Thoughts on Pirates

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Thoughtson Pirates

Careers of Pirate Captains and Bartholomew Roberts

This section will compare and contrast the careers of pirate captainsand that of Bartholomew Roberts in the first phase of piracy. It willthen establish the similarities, difference to which a comment willbe made.

Pirate Captains

Throughout history, there have been numerous pirates who transversethe seas for decades attacking and looting merchant ships in theprocess. Additionally, they were furnished with an arsenal that wasused in war and attacks in the seas. Majority of pirates and theircaptains began the trade as privateers for the government that gavethem the authorization to attack merchant ships belonging to enemynations. Building ships and outfitting them with appropriate arsenalcould take ages in that era incapacitating governments in terms ofreadiness of their army and navy incase a war erupted or in the raceto expand colonies in the new world. They, therefore, turned tohiring already operational ships run by ‘privateers` who wereauthorized to attack enemy ships and take possession of goods ondeck[ CITATION Kon08 l 1033 ]. The privateers were allowed to keepall booty from the cargo except for ten percent that was surrenderedto the government. Privateering created a stepping stone for manyfamous pirates who were also viewed as national heroes consideringhow dangerous the job is as much as it’s profitable. Privateers forthe English were viewed as pirates by the Spanish and French and viceversa. As time went by, privateers started attacking random shipssome of which were not under their jurisdiction leading them to fullyventure into piracy. Other names for privateers (Atlantic) includedCorsairs (Mediterranean), Buccaneers (Caribbean) and Conquistadors(Mexico and Peru).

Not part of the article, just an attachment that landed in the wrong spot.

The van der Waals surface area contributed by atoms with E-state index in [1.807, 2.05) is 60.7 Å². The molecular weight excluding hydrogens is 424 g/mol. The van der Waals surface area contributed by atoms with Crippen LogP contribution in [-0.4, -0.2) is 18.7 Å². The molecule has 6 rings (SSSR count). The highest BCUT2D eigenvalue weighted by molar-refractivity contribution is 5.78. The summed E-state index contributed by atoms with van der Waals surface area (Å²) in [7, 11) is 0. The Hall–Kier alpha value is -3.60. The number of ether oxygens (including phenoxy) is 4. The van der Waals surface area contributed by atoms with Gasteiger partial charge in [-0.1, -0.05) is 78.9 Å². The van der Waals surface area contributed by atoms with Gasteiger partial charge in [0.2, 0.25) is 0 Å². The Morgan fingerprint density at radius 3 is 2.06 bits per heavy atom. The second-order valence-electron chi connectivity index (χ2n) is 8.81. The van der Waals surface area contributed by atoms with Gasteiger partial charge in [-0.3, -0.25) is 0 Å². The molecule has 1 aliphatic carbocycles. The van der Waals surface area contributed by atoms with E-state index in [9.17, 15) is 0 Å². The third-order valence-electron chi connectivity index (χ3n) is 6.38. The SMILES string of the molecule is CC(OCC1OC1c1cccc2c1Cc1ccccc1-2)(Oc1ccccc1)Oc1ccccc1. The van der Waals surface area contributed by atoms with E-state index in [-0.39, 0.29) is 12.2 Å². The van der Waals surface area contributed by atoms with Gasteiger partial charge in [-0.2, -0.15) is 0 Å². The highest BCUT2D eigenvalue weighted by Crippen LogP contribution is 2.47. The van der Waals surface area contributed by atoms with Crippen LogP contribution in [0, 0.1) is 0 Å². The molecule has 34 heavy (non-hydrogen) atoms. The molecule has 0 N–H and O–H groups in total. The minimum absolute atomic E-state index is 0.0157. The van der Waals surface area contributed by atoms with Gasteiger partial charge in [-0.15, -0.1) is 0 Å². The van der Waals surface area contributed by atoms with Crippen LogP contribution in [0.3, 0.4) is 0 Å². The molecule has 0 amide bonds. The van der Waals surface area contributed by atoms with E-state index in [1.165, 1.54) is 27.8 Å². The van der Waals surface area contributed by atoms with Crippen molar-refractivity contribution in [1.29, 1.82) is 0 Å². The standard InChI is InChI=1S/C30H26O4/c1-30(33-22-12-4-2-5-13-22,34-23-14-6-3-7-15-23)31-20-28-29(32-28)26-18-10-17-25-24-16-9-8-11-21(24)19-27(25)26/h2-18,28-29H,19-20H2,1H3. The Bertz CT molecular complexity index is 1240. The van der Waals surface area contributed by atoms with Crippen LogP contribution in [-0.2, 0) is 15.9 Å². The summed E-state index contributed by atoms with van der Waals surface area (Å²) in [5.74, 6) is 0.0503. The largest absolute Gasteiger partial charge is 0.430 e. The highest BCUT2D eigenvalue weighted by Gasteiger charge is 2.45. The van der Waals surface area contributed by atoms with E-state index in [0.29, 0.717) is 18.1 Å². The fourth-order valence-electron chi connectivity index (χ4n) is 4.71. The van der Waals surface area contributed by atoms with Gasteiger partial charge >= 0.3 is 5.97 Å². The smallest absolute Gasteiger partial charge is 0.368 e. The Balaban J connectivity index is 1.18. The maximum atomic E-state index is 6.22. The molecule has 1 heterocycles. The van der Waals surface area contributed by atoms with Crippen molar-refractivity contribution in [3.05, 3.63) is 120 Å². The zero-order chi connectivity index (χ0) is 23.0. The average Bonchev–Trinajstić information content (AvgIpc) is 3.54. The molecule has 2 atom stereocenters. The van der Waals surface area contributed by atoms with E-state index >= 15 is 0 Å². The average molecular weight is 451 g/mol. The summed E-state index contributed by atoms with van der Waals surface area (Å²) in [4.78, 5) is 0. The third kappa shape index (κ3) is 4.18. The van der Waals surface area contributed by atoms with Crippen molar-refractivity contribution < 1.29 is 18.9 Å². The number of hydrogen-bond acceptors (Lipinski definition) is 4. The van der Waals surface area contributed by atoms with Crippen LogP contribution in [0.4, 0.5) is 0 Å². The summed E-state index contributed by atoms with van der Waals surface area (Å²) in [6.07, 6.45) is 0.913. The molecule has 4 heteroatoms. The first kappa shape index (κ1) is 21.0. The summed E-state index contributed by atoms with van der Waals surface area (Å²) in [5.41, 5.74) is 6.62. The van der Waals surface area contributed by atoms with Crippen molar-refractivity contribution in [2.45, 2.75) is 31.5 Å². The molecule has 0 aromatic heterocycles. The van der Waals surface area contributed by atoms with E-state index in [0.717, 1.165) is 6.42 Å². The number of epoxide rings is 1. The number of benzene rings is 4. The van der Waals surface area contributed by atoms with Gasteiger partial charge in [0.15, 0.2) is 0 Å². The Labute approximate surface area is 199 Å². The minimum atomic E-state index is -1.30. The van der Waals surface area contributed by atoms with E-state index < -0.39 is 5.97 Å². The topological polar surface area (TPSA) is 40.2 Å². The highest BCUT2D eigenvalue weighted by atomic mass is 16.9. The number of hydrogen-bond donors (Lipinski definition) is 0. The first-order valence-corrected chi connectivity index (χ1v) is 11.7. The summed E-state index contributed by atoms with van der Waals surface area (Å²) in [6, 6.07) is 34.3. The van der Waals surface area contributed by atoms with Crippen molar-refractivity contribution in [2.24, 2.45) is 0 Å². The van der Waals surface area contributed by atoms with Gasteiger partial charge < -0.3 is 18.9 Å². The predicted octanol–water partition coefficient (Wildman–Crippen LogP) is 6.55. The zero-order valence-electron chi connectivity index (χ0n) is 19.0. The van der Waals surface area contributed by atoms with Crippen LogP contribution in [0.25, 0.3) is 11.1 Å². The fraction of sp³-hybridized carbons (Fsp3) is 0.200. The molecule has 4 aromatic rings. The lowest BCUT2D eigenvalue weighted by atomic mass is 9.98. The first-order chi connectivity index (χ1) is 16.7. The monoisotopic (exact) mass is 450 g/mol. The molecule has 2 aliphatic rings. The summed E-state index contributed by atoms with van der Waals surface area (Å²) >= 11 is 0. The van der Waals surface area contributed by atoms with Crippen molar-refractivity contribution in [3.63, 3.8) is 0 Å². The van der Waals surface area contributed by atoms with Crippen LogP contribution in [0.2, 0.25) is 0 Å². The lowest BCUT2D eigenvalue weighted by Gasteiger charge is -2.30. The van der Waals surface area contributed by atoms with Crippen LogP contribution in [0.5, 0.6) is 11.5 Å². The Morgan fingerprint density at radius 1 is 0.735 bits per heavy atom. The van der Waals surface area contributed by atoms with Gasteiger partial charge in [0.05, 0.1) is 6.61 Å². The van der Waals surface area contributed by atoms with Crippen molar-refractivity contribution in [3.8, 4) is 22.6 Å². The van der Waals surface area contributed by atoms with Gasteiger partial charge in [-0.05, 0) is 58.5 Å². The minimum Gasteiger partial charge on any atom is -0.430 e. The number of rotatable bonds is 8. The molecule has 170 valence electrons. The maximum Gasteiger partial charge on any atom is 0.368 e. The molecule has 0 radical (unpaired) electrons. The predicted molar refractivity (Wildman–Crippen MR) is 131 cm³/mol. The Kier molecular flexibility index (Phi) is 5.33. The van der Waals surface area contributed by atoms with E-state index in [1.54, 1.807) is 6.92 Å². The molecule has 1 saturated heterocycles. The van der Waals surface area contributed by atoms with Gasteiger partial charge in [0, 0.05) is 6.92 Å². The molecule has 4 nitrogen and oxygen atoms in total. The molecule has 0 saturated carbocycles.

Bartholomew Roberts, otherwise known as John Roberts or Black Bartwas a Welsh pirate who lived between 1682 and 1722. His active piracyyears were between 1719 and 1722 that represented a rather brief butvery successful career considering his success record of over 400ships taken over. His operations were centered on the Atlantic,Africa and the Caribbean commandeering ships such as theRover-Merchant, Royal Fortune, and Sea King-Brigantine. Roberts hadbeen on ships since his youth as he prepared for life at sea. He wassubsequently captured and enslaved by Howell Davis, a pirate captainwhile working aboard a British slaver by the name ‘princess`. Hewas later forced by the pirate crew to become part of them as apirate, but he was reluctant to. However, all this changed when in1719 he was elected as new captain of the ship by the crew afterHowell was killed in an ambush in June that year. He began callinghimself Bartholomew Roberts at the beginning of his piracy career[ CITATION Cap08 l 1033 ].